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Sebi plans further rise in public float

Sebi plans further rise in public float
The Securities and Exchange Board of India is mulling another increase in minimum public shareholding (MPS) requirements from the current 25 per cent to 30 per cent, or even 35 per cent, said three people in the know.The discussions at the market regulator´s end are, however,anascent stage, clarified one of India has traditionally been driven market and increasing the threshold will ensure wider through institutional investors, more market depth and better corporate governance standards.
“A wider ownership will improve liquidity and reduce the scope for price manipulation, besides bettering corporate governance standards,” said Pranav Haldea, managing director, PRIME Database.“Thus far, most private sector firms have complied with the Sebi requirement for a 25 per cent public float and raising it to 30 per cent or even 35 per cent should not pose a major challenge to most.” An email to Sebi did not receive a response.
At present, 110 of the BSE 500 companies currently have less thana30 per cent float.Twenty five companies, including 13 public sector entities, have a public holding of less than the mandated 25 per cent.Raising the MPS in these 110 companies to 30 per cent will require promoters or companies to divest shares worth Rs1.35 lakh crore at current prices, estimates show.
A few years ago, most listed companies in India had a promoter holding of nearly 90 per cent. Such high holding often led promoters to benefit at the expense of minority shareholders, said experts.
In 2014, the government had notified rules for a minimum 25 per cent public shareholding in listed public sector undertakings (PSUs). To comply with these norms, over 30 listed PSUs were required to raise their public shareholding to 25 per cent by August 21, 2017. They have now been given another one year extension to meet the deadline.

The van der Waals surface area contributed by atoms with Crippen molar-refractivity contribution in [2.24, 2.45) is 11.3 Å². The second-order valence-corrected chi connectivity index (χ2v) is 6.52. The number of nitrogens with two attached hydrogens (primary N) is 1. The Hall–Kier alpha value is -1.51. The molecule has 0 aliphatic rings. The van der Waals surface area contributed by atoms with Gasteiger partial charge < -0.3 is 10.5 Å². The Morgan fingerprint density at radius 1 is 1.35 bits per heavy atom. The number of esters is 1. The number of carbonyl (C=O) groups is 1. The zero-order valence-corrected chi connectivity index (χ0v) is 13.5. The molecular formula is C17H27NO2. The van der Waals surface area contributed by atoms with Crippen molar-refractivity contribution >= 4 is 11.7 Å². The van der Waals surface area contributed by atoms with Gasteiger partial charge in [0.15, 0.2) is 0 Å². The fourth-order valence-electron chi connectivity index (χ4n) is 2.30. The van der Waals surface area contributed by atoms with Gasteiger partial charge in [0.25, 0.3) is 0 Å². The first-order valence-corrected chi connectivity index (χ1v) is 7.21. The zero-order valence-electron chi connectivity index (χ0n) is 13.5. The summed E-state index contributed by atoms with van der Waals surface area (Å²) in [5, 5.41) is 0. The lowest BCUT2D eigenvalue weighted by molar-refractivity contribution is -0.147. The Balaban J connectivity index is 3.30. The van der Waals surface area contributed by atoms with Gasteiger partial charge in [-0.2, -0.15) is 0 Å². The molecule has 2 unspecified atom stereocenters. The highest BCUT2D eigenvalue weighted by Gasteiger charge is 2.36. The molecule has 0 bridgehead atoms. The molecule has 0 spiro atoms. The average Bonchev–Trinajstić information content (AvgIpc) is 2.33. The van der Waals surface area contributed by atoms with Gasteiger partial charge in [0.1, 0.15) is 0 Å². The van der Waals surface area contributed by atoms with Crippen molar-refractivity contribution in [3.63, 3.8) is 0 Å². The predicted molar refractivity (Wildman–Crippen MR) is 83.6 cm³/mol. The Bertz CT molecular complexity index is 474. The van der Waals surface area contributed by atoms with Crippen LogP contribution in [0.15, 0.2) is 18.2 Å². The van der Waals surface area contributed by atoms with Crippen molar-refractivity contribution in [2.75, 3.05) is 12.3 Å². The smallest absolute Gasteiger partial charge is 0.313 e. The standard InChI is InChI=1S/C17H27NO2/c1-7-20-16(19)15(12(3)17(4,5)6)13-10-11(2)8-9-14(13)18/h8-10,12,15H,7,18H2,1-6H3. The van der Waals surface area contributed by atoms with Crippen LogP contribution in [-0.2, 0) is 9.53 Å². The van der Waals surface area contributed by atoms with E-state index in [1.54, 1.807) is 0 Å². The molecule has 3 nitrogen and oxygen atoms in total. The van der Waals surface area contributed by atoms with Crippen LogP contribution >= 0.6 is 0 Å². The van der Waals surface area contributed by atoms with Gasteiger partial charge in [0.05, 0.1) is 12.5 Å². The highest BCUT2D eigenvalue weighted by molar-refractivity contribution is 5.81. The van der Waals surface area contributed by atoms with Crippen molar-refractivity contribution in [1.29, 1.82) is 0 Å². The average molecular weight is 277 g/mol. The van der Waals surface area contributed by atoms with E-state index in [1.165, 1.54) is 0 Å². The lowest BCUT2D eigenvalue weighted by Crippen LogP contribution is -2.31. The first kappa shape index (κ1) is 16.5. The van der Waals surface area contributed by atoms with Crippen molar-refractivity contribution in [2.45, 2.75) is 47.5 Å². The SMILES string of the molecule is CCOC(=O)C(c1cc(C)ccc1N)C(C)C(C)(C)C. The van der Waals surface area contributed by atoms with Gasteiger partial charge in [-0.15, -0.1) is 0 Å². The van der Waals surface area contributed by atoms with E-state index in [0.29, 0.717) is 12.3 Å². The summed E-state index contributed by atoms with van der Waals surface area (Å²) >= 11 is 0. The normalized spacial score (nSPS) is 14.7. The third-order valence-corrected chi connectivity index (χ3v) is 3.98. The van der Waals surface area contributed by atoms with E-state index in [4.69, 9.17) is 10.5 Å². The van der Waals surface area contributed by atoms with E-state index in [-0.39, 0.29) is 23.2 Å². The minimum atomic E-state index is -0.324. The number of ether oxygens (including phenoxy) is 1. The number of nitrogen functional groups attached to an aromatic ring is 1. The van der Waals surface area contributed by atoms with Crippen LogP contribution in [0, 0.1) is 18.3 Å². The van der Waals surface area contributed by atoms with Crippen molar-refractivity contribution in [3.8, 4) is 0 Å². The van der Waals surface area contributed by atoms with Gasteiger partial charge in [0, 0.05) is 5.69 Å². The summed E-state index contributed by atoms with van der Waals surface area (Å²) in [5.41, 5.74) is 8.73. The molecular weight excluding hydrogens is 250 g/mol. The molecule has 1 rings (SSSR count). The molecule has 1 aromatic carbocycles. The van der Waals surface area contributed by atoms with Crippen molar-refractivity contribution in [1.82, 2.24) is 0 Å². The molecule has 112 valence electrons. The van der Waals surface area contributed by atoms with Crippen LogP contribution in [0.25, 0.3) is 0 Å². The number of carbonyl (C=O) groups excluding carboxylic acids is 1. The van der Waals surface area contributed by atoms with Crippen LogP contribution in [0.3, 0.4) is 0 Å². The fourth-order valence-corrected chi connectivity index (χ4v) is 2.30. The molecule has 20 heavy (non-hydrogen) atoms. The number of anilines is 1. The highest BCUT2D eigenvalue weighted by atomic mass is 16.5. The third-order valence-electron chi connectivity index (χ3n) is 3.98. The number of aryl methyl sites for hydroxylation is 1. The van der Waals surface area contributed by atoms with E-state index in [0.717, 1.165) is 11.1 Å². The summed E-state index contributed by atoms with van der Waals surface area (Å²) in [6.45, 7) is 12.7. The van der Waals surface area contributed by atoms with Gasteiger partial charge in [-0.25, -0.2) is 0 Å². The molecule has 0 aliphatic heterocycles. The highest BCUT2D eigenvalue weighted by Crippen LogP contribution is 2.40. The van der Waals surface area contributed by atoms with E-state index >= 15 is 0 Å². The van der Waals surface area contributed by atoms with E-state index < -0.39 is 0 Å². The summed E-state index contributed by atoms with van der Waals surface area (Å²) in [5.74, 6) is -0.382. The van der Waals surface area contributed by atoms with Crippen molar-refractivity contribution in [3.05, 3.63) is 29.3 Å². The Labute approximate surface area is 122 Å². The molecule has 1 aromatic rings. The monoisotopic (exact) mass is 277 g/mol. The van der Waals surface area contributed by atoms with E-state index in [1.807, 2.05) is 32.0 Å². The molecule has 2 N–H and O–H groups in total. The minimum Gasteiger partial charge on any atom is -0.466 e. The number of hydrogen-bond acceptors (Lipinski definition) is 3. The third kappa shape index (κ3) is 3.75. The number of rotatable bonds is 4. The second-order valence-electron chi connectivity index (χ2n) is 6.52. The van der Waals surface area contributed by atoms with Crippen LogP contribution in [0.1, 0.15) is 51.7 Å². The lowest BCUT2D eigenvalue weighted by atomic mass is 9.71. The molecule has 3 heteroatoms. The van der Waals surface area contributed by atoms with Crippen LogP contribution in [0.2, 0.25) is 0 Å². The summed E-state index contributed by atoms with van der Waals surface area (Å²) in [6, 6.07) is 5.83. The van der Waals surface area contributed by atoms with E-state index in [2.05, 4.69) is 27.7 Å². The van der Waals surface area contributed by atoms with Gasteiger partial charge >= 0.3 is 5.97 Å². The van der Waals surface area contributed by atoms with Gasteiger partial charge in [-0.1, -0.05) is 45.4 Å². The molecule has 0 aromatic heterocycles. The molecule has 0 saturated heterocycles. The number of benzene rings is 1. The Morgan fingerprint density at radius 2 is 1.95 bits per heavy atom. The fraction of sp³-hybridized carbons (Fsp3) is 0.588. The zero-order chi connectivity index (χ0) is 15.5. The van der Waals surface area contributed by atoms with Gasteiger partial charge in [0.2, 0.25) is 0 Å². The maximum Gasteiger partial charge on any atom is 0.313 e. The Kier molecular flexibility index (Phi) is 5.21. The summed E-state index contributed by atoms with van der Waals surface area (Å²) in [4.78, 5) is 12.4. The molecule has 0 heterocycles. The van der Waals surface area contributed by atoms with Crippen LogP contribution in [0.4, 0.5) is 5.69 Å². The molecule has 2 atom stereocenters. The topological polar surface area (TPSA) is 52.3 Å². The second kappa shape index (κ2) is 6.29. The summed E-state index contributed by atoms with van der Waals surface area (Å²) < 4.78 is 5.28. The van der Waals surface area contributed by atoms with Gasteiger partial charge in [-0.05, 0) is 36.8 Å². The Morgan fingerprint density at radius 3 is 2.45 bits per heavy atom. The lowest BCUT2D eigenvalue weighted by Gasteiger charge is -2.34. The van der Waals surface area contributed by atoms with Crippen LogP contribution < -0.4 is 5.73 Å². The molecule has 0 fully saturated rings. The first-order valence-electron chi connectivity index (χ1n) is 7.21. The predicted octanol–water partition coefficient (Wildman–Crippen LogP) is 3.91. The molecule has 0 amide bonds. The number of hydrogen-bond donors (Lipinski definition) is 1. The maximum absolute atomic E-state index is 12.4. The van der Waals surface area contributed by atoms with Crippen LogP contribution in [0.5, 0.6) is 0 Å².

Earlier in 2010, the non-PSUs were asked to attain a minimum 25 per cent public shareholding within three years, while the PSUs were told to raise their MPS to 10 per cent. Following the expiry of this deadline in June 2013, 105 listed companies were found to be noncompliant with these norms and necessary actions were initiated against them by the regulator.
A few weeks ago, too, Sebi had directed the stock exchanges to crack the whip on non-compliant companies, including imposing afine of Rs 5,000 per day and freezing the promoters´ shares.“Even today, in some companies, few institutional investors hold a sizeable chunk of the 25 per cent public float.
Widening the float will, to some extent, help correct this anomaly and help in better price discovery,” said Sai Venkateshwaran, partner and head, Accounting Advisory Services at KPMG India.High promoter holding remains the biggest hurdle in raising India´s weight among key global indices.
The MSCI Emerging Markets Index, for instance, uses the free float market capitalisation for assigning weight among countries.An increase in weight could potentially bring in millions of dollars in foreign institutional inflows.According to aMorgan Stanley report, India´s institutional ownership stood at 40.7 per cent at the end of June 2017, the highest level to date.

Promoter holding, on the other hand, stood at 45.6 per cent, the lowest since March 2001.India is somewhat peculiar when compared to other markets when it comes to high promoter holding, said experts.In developed markets such as the US, it´s generally the angel investors who invest first, followed by venture capital and private equity players.

Listing on the bourses is the last stage after the company has matured and typically gone through several rounds of fund raising.This means that by the time the company lists, the promoter shareholding is typically down to 20 per cent or less.To be sure, India is now seeing the emergence of several newage businesses, especially in sectors such as ecommerce, technology and health care, where the founders or promoters holding a minuscule stake in the company.As these companies tap the market, India´s free float is expected to rise.
The Business Standard, New Delhi, 07th November 2017


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